Usurping Cristiano Ronaldo would be final step in Gareth Bale evolution

Arsène Wenger and Sir Alex Ferguson may not be soulmates but they share a key regret.

Both men thought long and hard about signing the teenage Gareth Bale from Southampton but, ultimately, Wenger believed Arsenal could do without the Welshman while Ferguson suspected he was being asked to part with too much of Manchester United's money and said "no deal".

The then left-back ended up at Tottenham and, six years on, is the subject of a hitherto firmly resisted £86m bid from Real Madrid. If the price is deemed right by Daniel Levy, the Spurs chairman and a consummate negotiator, Bale, whose feet are itchy, would become the subject of the world's most expensive football transfer. Meanwhile Wenger and Ferguson can only rue their failure to second guess the 24-year-old's metamorphosis from full-back to left-winger to marauding attacking free spirit.

Should Bale move to Madrid, there is a school of thought it could trigger a chain of events concluding with Cristiano Ronaldo returning to Old Trafford and offering Ferguson's successor, David Moyes, a peerless "welcome" present. Wenger, though, has no such consolation in sight.

"I must confess it was a huge mistake not to sign Bale when we brought Theo Walcott from Southampton," said Arsenal's manager earlier this year. "We didn't take him because we didn't need another left-back but we could have played him in midfield. Gareth Bale struggled at the start at Tottenham but then they moved him to midfield. The careers of players are sometimes dependent on them being played in their right positions."

Ferguson proved suitably impressed but even he did not predict Bale's development from Walcott's shy, lanky, best friend at Southampton's academy into the 6ft 1in, supremely powerful, almost irresistibly pacy, technically accomplished, free-scoring athlete who would, one day, score a Champions League hat-trick against Internazionale. "Gareth Bale was a gifted, gangly boy," said Ferguson last season. "But, then, all of a sudden he was built like a light-heavyweight boxer."

By the time he destroyed Maicon at the San Siro in 2010, Bale had been converted to a left-winger by Harry Redknapp. Most importantly a rather slow-burn start at Spurs, in which indifferent form allied to two nasty injuries saw the then second-choice full-back close to being variously offloaded to Birmingham and Nottingham Forest for around £3m, was largely forgotten.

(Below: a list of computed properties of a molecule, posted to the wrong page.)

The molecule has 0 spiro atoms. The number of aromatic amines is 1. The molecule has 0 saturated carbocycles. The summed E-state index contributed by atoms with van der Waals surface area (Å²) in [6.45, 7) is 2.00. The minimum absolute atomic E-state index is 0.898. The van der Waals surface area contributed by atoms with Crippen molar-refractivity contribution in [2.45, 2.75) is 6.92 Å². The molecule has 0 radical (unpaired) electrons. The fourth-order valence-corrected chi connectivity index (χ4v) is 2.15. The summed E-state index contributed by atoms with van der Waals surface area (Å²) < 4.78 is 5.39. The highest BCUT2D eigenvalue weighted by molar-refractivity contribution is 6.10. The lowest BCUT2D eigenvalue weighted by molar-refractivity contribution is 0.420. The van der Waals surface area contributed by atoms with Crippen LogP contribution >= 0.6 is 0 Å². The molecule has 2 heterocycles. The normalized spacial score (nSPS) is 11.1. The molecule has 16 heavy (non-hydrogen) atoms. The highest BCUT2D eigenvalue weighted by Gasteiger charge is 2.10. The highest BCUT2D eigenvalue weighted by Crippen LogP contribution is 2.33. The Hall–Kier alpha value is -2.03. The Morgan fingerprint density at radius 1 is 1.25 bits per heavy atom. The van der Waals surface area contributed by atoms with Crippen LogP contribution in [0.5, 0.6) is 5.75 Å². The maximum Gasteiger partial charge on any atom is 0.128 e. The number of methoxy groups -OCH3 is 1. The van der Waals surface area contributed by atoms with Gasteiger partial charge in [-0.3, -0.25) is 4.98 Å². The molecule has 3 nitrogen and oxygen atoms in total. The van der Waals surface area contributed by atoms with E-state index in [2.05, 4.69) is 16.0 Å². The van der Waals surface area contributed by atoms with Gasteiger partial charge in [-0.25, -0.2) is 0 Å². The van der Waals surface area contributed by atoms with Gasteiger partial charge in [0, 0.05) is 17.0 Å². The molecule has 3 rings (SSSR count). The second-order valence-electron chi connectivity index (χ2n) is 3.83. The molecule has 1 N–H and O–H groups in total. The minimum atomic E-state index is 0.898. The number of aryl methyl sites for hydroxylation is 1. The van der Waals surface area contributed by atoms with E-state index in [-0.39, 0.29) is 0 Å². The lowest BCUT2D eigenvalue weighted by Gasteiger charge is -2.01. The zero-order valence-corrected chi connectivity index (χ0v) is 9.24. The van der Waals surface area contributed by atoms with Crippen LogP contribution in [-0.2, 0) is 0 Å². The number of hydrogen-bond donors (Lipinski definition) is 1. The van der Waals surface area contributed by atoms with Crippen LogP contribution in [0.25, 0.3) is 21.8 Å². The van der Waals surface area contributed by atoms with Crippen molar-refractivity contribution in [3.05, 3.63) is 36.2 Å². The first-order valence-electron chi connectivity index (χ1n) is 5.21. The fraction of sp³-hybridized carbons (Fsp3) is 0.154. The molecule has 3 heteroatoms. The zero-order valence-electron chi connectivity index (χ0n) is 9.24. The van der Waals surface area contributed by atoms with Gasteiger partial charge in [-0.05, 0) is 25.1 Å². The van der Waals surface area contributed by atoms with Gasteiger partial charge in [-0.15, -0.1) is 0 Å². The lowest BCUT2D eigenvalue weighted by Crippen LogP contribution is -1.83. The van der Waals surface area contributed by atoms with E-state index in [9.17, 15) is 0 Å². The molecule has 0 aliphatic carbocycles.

For a time, though, Bale's horizon had seemed bleak. In December 2007 complicated ankle surgery necessitated the insertion of a metal plate which has since been removed. The Welshman was sidelined for eight months and his career labelled under threat.

Another operation, to repair knee ligament damage this time, in 2009 represented less of a threat to his future but still disrupted progress. Moreover, much as Redknapp admired the teetotal youngster's dedication and recognised the many qualities – humility foremost among them – instilled by Bale's parents, he suspected him of being a little "soft".

These days Bale is a comfortable, confident interviewee and public speaker, not to mention an assured dressing room presence at the heart of the sharpest repartee, but back then he appeared rather less robust. At one point Redknapp even told him off for his habit – probably stemming more from anxiety and insecurity than vanity – of constantly fiddling with his hair and also complained that he limped off the training pitch "if he got a little mark".

Behind an apparently laid-back, good-humoured, exterior QPR's current manager can, on occasion, lacerate egos with well-timed caustic asides. Darren Bent is not the only player to have struggled to cope with the sharp side of Redknapp's tongue but Bale responded magnificently to "a kick up the arse", conceding: "I needed to toughen up."

George Burley, the manager who gave him his debut as a 16-year-old at Southampton, had initially feared for Bale. "I felt it was a bit of a gamble to go when he did," said Burley. "There's no doubt he struggled at first at Tottenham but I always believed he was a better prospect than Theo Walcott.

"Gareth has a fantastic ability with that magical left foot and he was great at free-kicks. As a left-back Championship teams marked him because he still dictated games. Manchester United wanted him but didn't offer enough."

Partly thanks to the decision of André Villas-Boas, the latest Spurs manager and a key mentor, to deploy his unique brand of speed and skill in a broad-brush "No10" type role, Bale's price tag has soared to the point where it looks eminently capable of putting the £80m Ronaldo's nose out of joint.

If fears that he, his girlfriend and their baby daughter may, like Michael Owen, struggle to settle in Madrid are probably unfounded, there are other concerns. The chances of his thriving in a self-esteem rich, highly political, Real dressing room possessing Ronaldo as its current kingpin certainly look daunting.

Bale remains undeterred. "I'm not afraid to leave the country," he has said. "I'd learn another language and grow as a person."

The bad news for Levy, Villas-Boas and every Spurs fan is that this does not seem an idle boast. "Bale is a strong personality," Juande Ramos, his first manager at Tottenham, said. "He would adapt perfectly to life abroad."

Powered by article was written by Louise Taylor, for The Guardian on Sunday 28th July 2013 19.16 Europe/London © Guardian News and Media Limited 2010


image: © James Boyes

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